In eleventh grade, I got my first serious boyfriend — and with him came my first birth control pill prescription, per my mother’s insistence. I remember my mom taking me to her gynecologist, the man who delivered me, for a consultation. “Look how big you are! I can’t believe it!” he said when he saw me. Cringe.
After that first visit, I used the pill for the rest of high school and all four years of college. It was easy enough to stop at my local pharmacy each month for a refill — until it wasn’t. During my junior year of college, I geared up to study abroad for my spring semester. Preparation included getting a 5-month supply of pills to take with me.
Sounds easy, right? It was quite the opposite. Attempting to get five months of birth control pills involved hours of back-and-forth phone calls with my insurance company, pharmacy and gynecologist’s office. Each said they couldn’t help me. In the end, my mom mailed my supply to Paris from Pennsylvania at the beginning of every month. Then I found out I was paying a monthly $30 copay when a generic version of the same pill would’ve been free. I was enraged.
This debacle, along with the 2016 presidential election — which put the cost and access of hormonal contraception front and center — compelled me to make a change. First, I would find new, more helpful gynecologist. Then I would find out more about Nexplanon, the birth control implant that works as a semi-permanent contraceptive option. After all of the fuss I experienced in the past, I was eager to find a long-term solution that involved fewer visits to the doctor.
I had been considering getting an IUD, which I knew was a long-term method that was very effective at preventing pregnancy. But then I remembered that two of my college roommates had been on Nexplanon. They raved about how they didn’t have to worry about taking a pill or refilling a prescription, since once Nexplanon is in, it’s effective for up to 3 years.
Sounds like birth control witchcraft, right? I looked into it more and found out how it works. The match-size, flexible, rod-shaped implant is inserted by a doctor into a woman’s arm, right under the skin near the inner bicep. The implant releases hormones that put the brakes on ovulation, just as taking a daily pill stops ovulation. It also makes the mucus in the cervix thicker, so if ovulation happens to occur, sperm are unlikely to make it through the cervix and reach a waiting egg.
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During a consult with my new gynecologist, I also found out that Nexplanon, like all hormonal birth control methods, has side effects. Some were similar to those of oral contraceptives, like spotting between periods, weight gain, and mood swings. Acne was another possibility. Unlike the pill, Nexplanon doesn’t have estrogen. Instead, it’s made with the hormone etonogestrel, which is released slowly into the bloodstream for three years. After that, you have it taken out and replaced with a new rod.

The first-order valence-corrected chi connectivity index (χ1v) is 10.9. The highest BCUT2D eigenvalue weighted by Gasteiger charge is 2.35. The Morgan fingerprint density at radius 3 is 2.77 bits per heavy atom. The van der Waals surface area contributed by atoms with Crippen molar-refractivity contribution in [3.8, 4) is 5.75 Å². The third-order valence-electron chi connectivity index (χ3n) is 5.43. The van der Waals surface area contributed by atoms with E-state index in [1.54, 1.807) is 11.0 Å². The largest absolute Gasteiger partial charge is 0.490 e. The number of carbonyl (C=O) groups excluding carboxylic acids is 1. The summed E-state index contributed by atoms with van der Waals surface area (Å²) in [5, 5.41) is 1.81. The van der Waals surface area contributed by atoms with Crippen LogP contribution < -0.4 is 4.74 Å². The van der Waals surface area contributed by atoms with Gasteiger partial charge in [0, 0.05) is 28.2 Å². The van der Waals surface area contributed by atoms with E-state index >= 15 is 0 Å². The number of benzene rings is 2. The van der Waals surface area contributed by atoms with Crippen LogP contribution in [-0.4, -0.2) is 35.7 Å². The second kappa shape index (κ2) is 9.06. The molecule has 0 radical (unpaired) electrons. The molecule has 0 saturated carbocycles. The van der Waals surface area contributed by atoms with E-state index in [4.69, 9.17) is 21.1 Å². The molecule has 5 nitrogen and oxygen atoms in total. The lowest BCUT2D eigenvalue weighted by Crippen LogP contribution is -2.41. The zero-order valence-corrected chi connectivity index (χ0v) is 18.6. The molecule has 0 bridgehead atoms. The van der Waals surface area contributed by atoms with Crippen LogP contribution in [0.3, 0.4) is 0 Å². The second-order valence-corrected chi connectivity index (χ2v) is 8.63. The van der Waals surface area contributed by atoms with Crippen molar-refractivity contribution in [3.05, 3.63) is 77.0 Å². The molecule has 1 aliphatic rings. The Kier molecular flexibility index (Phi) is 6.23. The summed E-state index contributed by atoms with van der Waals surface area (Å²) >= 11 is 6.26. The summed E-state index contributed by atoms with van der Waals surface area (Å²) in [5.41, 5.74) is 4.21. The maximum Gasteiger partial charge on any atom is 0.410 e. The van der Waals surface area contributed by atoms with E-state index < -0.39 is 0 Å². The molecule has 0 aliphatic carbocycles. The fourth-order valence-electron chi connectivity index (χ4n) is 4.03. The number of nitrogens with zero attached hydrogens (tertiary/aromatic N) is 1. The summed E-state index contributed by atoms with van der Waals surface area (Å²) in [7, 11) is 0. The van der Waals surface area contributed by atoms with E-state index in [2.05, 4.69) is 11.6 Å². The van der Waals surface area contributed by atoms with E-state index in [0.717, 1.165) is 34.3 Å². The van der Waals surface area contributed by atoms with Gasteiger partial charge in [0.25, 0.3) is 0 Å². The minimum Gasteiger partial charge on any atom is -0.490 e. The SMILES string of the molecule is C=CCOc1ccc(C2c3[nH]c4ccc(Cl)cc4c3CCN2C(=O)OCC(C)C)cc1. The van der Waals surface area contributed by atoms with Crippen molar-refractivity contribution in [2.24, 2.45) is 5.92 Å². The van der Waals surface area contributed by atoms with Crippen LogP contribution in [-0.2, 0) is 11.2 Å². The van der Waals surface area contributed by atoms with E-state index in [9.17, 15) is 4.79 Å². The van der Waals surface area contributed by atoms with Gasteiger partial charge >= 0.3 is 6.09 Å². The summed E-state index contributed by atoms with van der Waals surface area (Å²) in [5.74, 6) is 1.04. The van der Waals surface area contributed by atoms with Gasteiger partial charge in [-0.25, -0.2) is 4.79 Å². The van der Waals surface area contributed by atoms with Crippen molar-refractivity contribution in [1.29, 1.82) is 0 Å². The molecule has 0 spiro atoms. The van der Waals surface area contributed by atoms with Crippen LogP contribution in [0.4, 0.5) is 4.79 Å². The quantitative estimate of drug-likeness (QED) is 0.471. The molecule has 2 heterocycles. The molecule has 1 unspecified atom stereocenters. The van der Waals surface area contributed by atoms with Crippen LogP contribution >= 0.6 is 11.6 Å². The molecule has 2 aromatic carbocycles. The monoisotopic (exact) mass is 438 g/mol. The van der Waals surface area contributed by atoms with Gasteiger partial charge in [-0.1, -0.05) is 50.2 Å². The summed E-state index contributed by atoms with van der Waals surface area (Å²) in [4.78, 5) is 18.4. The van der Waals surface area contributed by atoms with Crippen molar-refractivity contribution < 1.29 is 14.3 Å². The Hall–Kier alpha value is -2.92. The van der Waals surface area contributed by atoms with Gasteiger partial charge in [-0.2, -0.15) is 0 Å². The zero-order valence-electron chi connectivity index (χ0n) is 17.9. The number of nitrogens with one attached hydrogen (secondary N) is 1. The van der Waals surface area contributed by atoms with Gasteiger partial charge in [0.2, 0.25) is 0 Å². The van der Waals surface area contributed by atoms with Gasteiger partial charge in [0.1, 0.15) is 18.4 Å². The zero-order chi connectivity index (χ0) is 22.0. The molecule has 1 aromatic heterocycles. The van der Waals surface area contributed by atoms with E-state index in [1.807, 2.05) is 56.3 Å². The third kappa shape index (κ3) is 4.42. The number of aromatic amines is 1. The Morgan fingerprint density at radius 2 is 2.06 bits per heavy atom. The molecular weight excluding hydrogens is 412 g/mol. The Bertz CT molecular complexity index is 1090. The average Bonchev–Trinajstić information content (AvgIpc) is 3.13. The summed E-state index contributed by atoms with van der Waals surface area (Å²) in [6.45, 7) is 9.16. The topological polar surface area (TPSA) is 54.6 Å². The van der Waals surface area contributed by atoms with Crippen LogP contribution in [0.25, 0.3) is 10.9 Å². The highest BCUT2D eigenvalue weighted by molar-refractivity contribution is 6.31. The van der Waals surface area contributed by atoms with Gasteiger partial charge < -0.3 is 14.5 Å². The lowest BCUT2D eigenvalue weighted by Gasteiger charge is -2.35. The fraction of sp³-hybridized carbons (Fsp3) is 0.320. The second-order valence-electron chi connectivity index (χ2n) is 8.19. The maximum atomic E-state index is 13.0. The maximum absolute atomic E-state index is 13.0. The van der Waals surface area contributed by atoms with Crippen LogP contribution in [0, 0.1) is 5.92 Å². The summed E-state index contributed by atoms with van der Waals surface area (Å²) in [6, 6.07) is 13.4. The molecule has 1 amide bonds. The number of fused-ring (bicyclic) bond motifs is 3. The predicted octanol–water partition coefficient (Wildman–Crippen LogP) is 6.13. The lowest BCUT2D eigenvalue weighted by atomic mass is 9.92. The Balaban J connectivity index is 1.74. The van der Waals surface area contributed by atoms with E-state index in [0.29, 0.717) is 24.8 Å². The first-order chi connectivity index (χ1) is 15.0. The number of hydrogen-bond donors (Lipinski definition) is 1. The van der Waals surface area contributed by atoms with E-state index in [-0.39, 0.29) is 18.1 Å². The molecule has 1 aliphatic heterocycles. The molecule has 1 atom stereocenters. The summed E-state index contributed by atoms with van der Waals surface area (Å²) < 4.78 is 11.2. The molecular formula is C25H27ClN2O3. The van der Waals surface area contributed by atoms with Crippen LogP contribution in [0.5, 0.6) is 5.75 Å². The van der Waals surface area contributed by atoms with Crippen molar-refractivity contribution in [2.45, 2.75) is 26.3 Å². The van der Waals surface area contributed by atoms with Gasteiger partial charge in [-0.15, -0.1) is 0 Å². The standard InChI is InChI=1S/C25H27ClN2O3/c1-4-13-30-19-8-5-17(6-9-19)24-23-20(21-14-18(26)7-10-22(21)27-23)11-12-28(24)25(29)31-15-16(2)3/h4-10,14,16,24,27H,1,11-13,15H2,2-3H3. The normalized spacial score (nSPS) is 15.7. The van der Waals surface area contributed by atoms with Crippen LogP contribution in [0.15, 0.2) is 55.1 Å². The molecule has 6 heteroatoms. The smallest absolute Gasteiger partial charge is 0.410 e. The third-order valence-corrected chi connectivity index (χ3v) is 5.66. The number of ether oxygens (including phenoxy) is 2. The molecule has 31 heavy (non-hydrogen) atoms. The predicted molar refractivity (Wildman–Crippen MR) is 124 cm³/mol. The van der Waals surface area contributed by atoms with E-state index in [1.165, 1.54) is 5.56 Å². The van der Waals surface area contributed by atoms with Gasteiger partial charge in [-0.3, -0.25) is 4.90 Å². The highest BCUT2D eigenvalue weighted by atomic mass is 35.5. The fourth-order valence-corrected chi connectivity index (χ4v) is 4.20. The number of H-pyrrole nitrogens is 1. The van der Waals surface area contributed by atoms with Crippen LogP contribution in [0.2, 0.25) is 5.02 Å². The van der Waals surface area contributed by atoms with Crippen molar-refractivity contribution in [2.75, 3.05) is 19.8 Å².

After weighing the pros and cons, I made an appointment for the procedure. One annoying caveat: you must schedule the implant for when you don’t have your period. Since I still travel to Pennsylvania for doctor appointments from New York (shout out to staying on your parents’ insurance for as long as possible), but with careful planning, I was able to book an appointment after my period ended.
One annoying caveat: you must schedule the implant for when you don’t have your period.
As I waited for the gynecologist to enter the room, I noticed the unopened implant on the table. I remember thinking, how is that huge thing going to fit in my arm? In reality, the device is 1.6 inches long.
After answering my questions, my gynecologist got started. She sterilized my arm where the implant would be inserted and gave me a shot of a local anesthetic. Once I was numb, she advised me to look away. “You won’t feel anything but the pressure of my hand, but seeing the implant enter your arm can be a bit freaky,” she told me. My mom, who came with me to the appointment, chimed in: “Well, I’m a nurse and live for these things, so do you mind if I watch?”
And so she saw the entire 15-second procedure. It was very anticlimactic, and like the doctor said, I didn’t feel a thing. There was no blood, only a small incision in my bicep where the implant was inserted. She wrapped the area in gauze and told me to leave it on until the next morning.
As the day went on, my bicep looked more and more bruised, which I was told would happen, and the area was tender. These symptoms went away after a week. Now, the only trace of the implant is a barely visible whitish mark on my right bicep, and if you press on the implant area, you can feel the tiny but solid metal bar.
Since getting Nexplanon 7 months ago, my periods and the painful cramps that came with them have completely disappeared, and I no longer have to refill or remember to take my pill. My only complaint is the effect the implant had on my complexion. I was lucky enough never to be plagued by breakouts, but now my skin is oilier than ever before and I started having acne. But in time I figured out a new skincare regimen to keep zits from popping up.
For anyone looking for a long-term birth control option, hates inconvenient visits to the doctor or pharmacy, or is just not all that good at consistently taking a pill every day, Nexplanon maybe worth your while. It’s also a good alternative if you’re unsure about an IUD, as I was.
What It’s Like to Get Nexplanon, the Birth Control Implant in Your Arm originally appeared on Health.com
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